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Charles Robert Coyle (born March 2, 1992) is an American professional ice hockey forward currently playing for the Boston Bruins of the National Hockey League (NHL). He has also played for the Minnesota Wild.

Charlie Coyle
Charlie Coyle at Minnesota Wild open practice at Tria Rink in St Paul, MN.jpg
Coyle practicing with the Minnesota Wild in 2019
Born (1992-03-02) March 2, 1992 (age 27)
Weymouth, Massachusetts, U.S.
Height 6 ft 3 in (191 cm)
Weight 221 lb (100 kg; 15 st 11 lb)
Position Center
Shoots Right
NHL team
Former teams
Boston Bruins
Minnesota Wild
National team  United States
NHL Draft 28th overall, 2010
San Jose Sharks
Playing career 2012–present

Coyle played part of a single season with the Saint John Sea Dogs of the Quebec Major Junior Hockey League (QMJHL) in 2012. He played for the Boston University Terriers hockey program before he was drafted by the San Jose Sharks in the first round, 28th overall, of the 2010 NHL Entry Draft.[1] In 2011, he was traded to the Minnesota Wild, with whom he played the first six years of his professional career before he was traded to the Bruins in 2019.[2][3]

Playing careerEdit

AmateurEdit

A native of Massachusetts, Coyle played for Weymouth High School, a public school, during his freshman year and helped the Wildcat varsity hockey team to their first ever MIAA finals appearance, played at the TD Garden against Boston College High School, a private school. The Wildcats beat notable private schools during the playoffs during their stunning run, eliminating schools such as Malden Catholic High School, Austin Preparatory School and Central Catholic High School.[3] He played for Thayer Academy in Braintree before finishing his senior season back with the Wildcats.

Coyle played Tier III Junior A ice hockey in the Eastern Junior Hockey League (EJHL) with the South Shore Kings, based in Foxboro. In the first and only season with South Shore, he finished fifth overall in scoring with 63 points in 42 games.[4]

Coyle committed to play NCAA Division I college ice hockey with the Boston University Terriers of the Hockey East for the 2010–11 season. In his first game for the Terriers (an exhibition game against the University of Toronto), he scored two assists. He went on to record 26 points in 37 regular season games for the Terriers.[5]

On December 16, 2011, Coyle made the decision to leave Boston University and sign with the Saint John Sea Dogs of the Quebec Major Junior Hockey League (QMJHL).[6]

ProfessionalEdit

Minnesota WildEdit

Coyle was drafted by the San Jose Sharks in the first round of the 2010 NHL Entry Draft. On June 25, 2011, he was traded (along with Devin Setoguchi) to the Minnesota Wild in exchange for Brent Burns and second-round pick in the 2012 NHL Entry Draft and a first-round pick in the 2011 Draft.[7]

On March 1, 2012, Coyle signed a three-year, entry-level contract with the Wild, with the team keeping him in the QMJHL with the Saint John Sea Dogs until the end of the 2011–12 season.[8]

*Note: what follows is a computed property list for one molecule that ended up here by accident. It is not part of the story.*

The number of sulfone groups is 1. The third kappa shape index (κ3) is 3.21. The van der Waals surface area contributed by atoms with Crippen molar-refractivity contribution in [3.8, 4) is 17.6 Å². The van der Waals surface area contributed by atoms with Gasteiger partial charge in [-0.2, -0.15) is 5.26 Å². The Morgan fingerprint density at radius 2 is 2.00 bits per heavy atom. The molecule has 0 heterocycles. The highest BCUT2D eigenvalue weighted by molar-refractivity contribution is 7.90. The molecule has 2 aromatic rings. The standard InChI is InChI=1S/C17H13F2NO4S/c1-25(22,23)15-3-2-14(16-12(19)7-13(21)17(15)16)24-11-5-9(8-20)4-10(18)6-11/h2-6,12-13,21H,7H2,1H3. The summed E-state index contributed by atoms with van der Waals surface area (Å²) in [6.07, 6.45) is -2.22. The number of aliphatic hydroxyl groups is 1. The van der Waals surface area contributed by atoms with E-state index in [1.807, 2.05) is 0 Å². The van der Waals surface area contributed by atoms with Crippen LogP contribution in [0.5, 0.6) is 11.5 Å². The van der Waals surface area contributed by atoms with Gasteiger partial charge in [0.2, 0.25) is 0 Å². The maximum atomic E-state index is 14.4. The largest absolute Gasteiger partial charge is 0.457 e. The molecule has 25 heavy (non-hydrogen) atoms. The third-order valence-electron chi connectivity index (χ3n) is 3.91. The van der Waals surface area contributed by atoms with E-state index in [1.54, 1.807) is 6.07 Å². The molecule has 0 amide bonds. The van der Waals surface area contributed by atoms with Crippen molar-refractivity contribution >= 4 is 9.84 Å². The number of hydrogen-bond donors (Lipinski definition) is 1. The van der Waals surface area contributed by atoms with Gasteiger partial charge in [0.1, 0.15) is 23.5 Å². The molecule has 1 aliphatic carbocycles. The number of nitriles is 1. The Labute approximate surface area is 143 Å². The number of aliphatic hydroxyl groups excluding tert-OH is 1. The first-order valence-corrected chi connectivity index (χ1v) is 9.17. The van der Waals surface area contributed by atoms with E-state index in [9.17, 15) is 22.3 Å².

Coyle made his NHL debut on February 4, 2013. Wearing number 63, Charlie skated 12:44, with two shots and a hit. Coyle scored his first NHL goal (and point) against Joey MacDonald of the Calgary Flames on February 23, 2013.[9] Coyle scored a memorable goal against the Los Angeles Kings on March 30, 2013—while shooting a one-timer, Coyle got taken down to his knees, received his own rebound, then buried a backhand shot for his eighth goal of the season. Coyle also got into his first NHL fight against the Columbus Blue Jackets, taking on Brandon Dubinsky.[10] He was given a match penalty for a hit on Artem Anisimov, which sparked the fight. After further review from the NHL, he was not given any additional discipline.

Coyle switched his jersey number from 63 to 3, the same number he wore in college and in the QMJHL.

Charlie made headlines after making a fan named Henry's dreams come true after waving to the boy during warm-ups. The gesture and Henry's reaction to the gesture were put on YouTube and it went viral.[11] Charlie met Henry and his family a few weeks later, a day before a game between the Wild and the St. Louis Blues.[12]

In the 2015–16 season, Coyle was second on the team in goals scored, behind veteran Zach Parise. He set personal bests in goals, assists and points, breaking the 20-goal plateau for the first time in his career.

Early in the 2017–18 season, Coyle was placed on long term injury reserve after breaking his leg in a game against the Chicago Blackhawks.[13] This ended his franchise-record game streak of 316 consecutive games.[14] He returned to the Wild's lineup on November 20, 2017, after missing 16 games.[15] In a game against the New York Rangers on February 13, 2018, a puck caught him high on the mouth, requiring stitches to close it.[16] He required more stitches later on in the season against the Arizona Coyotes when a stick caught him in the mouth.[16]

Boston BruinsEdit